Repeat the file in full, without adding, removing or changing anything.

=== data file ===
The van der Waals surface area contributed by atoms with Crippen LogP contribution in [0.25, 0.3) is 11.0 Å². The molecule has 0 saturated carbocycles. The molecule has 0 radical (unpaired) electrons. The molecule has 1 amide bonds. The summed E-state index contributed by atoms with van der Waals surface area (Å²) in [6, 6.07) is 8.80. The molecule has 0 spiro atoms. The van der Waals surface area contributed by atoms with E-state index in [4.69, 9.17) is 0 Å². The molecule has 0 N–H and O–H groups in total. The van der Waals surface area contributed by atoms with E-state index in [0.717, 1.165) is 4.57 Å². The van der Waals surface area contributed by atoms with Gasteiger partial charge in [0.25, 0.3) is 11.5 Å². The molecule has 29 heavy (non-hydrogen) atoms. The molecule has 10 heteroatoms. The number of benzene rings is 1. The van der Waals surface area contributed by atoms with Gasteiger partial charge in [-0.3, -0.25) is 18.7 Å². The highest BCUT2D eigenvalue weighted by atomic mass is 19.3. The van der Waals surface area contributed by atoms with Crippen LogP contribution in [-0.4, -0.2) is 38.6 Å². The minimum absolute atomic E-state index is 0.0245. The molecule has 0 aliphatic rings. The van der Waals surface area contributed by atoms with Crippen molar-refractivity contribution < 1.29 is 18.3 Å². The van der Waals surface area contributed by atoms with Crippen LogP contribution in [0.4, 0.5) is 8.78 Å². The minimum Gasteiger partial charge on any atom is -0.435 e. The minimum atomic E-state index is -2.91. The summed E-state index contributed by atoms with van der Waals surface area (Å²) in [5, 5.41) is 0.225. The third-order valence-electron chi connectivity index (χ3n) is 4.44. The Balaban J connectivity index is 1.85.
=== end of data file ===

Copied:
The van der Waals surface area contributed by atoms with Crippen LogP contribution in [0.25, 0.3) is 11.0 Å². The molecule has 0 saturated carbocycles. The molecule has 0 radical (unpaired) electrons. The molecule has 1 amide bonds. The summed E-state index contributed by atoms with van der Waals surface area (Å²) in [6, 6.07) is 8.80. The molecule has 0 spiro atoms. The van der Waals surface area contributed by atoms with E-state index in [4.69, 9.17) is 0 Å². The molecule has 0 N–H and O–H groups in total. The van der Waals surface area contributed by atoms with E-state index in [0.717, 1.165) is 4.57 Å². The van der Waals surface area contributed by atoms with Gasteiger partial charge in [0.25, 0.3) is 11.5 Å². The molecule has 29 heavy (non-hydrogen) atoms. The molecule has 10 heteroatoms. The number of benzene rings is 1. The van der Waals surface area contributed by atoms with Gasteiger partial charge in [-0.3, -0.25) is 18.7 Å². The highest BCUT2D eigenvalue weighted by atomic mass is 19.3. The van der Waals surface area contributed by atoms with Crippen LogP contribution in [-0.4, -0.2) is 38.6 Å². The minimum absolute atomic E-state index is 0.0245. The molecule has 0 aliphatic rings. The van der Waals surface area contributed by atoms with Crippen molar-refractivity contribution < 1.29 is 18.3 Å². The van der Waals surface area contributed by atoms with Crippen LogP contribution in [0.4, 0.5) is 8.78 Å². The minimum Gasteiger partial charge on any atom is -0.435 e. The minimum atomic E-state index is -2.91. The summed E-state index contributed by atoms with van der Waals surface area (Å²) in [5, 5.41) is 0.225. The third-order valence-electron chi connectivity index (χ3n) is 4.44. The Balaban J connectivity index is 1.85.